Statehood Would Be a Step Down for Puerto Rico – Ep. 257


In Puerto Rico’s  recently held non-binding referendum on statehood, just 23% of the eligible voters who actually voted overwhelmingly chose statehood.  This would mean that Puerto Rico would keep its current debt and take on the $20 trillion U.S. national debt. This would offer the moral hazard of offering Puerto Ricans additional welfare benefits. The last thing Puerto Ricans need is to be in a situation where it is more attractive not to work.

  • A lot of people are asking me abo0ut the recent non-binding referendum in Puerto Rico on statehood
  • 97% of the people who bothered to vote voted for statehood over independence or maintaining the status quo
  • Only about 23% of the eligible voters actually voted
  • So most people who objected to statehood boycotted the election
  • So most of the people who voted were predisposed to vote for statehood
  • The last statehood referendum held in 2012 was even more in favor of statehood
  • Nevertheless, the governor of Puerto Rico, Ricardo Rosselló is going to go to Washington demanding that the will of the Puerto Rican people be addressed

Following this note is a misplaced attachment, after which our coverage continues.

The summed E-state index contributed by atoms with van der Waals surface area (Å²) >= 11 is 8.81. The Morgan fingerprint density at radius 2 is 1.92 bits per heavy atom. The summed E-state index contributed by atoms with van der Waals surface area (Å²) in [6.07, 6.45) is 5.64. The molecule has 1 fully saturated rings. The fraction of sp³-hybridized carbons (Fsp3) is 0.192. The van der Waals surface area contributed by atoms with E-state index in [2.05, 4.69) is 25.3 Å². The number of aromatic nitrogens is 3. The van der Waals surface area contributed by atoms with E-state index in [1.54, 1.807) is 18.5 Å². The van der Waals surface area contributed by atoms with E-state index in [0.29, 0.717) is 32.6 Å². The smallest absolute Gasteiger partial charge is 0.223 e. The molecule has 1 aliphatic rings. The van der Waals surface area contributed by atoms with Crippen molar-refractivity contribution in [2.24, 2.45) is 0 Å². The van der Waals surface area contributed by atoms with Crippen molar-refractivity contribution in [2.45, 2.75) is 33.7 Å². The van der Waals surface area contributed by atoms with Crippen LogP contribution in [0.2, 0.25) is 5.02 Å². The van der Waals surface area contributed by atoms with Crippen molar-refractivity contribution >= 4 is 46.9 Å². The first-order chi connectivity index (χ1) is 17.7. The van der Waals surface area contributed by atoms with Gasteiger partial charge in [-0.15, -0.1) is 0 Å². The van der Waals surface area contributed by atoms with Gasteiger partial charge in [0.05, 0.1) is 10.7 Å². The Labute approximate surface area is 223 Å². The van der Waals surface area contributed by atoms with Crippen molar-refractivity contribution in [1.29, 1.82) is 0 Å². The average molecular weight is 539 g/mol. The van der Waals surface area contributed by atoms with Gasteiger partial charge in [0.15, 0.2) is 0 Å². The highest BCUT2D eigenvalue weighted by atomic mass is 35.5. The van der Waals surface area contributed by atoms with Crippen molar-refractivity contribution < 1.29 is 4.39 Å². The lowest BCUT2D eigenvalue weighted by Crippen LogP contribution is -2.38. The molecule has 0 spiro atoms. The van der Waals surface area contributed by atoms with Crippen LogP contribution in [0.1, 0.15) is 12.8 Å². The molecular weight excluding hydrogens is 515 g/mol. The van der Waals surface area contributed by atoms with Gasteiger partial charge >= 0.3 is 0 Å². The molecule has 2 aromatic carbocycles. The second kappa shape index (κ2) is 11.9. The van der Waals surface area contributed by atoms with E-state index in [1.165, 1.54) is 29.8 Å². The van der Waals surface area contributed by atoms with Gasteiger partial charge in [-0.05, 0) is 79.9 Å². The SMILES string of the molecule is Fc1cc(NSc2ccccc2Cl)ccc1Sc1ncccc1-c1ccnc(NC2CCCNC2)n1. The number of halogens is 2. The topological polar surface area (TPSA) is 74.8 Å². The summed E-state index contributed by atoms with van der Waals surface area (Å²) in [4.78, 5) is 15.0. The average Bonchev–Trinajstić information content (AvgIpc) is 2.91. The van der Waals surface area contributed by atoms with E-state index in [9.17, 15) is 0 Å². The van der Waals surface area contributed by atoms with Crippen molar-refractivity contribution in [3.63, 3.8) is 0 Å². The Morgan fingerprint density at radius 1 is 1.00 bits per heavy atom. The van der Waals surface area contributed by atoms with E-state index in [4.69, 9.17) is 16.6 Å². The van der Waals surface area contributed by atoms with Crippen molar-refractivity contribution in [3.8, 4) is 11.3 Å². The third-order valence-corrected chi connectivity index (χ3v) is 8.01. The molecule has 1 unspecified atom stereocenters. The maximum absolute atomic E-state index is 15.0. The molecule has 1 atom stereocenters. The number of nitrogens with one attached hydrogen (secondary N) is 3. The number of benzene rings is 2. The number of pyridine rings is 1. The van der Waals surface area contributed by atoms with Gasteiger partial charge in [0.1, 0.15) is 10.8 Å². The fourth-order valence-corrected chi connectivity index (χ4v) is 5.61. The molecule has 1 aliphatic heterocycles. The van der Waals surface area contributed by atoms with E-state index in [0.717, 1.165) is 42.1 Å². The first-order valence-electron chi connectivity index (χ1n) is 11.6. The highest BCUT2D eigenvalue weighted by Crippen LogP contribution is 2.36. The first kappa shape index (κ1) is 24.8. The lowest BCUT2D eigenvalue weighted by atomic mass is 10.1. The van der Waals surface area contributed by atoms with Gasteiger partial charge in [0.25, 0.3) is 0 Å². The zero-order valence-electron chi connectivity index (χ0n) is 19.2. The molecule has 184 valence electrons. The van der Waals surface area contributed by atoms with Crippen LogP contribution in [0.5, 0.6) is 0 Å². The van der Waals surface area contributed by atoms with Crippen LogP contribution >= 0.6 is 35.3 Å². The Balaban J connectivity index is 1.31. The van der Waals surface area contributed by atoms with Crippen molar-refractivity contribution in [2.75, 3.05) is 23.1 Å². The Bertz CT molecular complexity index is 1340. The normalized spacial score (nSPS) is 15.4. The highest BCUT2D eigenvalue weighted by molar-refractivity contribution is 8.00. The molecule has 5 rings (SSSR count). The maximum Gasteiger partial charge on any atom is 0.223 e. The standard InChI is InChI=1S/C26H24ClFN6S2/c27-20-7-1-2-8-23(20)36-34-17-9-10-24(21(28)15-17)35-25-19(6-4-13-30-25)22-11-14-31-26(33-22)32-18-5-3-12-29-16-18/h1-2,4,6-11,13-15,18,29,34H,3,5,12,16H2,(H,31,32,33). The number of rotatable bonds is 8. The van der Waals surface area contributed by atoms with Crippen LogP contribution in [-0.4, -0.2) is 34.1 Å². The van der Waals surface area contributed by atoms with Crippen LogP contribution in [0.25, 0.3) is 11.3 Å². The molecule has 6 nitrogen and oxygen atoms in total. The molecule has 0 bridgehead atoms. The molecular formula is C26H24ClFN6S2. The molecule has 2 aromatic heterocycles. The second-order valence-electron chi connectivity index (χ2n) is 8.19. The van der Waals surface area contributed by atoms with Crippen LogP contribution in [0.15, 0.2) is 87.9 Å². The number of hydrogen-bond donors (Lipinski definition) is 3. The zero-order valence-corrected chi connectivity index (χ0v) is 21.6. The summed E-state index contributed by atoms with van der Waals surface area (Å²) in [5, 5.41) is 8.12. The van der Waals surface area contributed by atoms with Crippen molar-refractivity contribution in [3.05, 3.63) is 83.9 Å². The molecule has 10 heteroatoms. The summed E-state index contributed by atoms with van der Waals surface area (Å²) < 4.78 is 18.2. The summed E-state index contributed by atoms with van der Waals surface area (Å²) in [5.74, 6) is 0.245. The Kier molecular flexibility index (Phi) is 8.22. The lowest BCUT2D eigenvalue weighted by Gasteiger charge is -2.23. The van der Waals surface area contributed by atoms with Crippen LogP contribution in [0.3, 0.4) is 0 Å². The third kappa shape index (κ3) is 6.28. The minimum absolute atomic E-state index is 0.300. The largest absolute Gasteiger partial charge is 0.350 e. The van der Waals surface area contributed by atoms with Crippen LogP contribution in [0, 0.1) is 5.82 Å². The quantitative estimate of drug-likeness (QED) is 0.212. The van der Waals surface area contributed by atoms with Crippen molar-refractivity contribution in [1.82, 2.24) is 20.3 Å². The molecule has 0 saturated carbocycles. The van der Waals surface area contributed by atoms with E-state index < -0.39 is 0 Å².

• If you do not know by now, I am Puerto Rican
  • I am an American citizen residing in Puerto Rico so I vote in Puerto Rican elections I do not vote in U.S. National elections, but I am away from Puerto Rico at present
  • Had I voted, I would have voted to maintain the status quo
  • I don’t want Puerto Rico to become an independent country, but the last thing I would want is for Puerto Rico to become a state
  • That’s why I am doing this podcast
  • Most of the articles I’m reading on this issue address the idea that state will somehow benefit Puerto Rico, because they have been in a recession for 10 years, they have high unemployment
  • They have a lot of debt and somehow they see statehood as a solution to this problem
  • Statehood for Puerto Rico is like throwing a drowning man an anchor
  •  The worst thing that could happen to Puerto Rico is for it to become a state
  • If Puerto Rico becomes a state, every person who lives in Puerto Rico, who is currently exempt from paying Federal income tax will now have to pay it
  • The IRS doesn’t exist in Puerto Rico
  • Puerto Ricans also do not have to deal with Obamacare – it doesn’t exist there
  • Each Puerto Rican currently owes about $20,000 in debt
  • American citizens per capita owe $61,000 in debt
  • That’s just the $20 trillion national debt
  • That doesn’t include all the other unfunded liabilities
  • Right now, Puerto Ricans do not share in the U.S. national debt
  • If Puerto Rico becomes a state, the per capita debt goes from $20,000 to $80,000
  • Because they inherit a share of the U.S. national debt
  • Why would they want to sign up for that?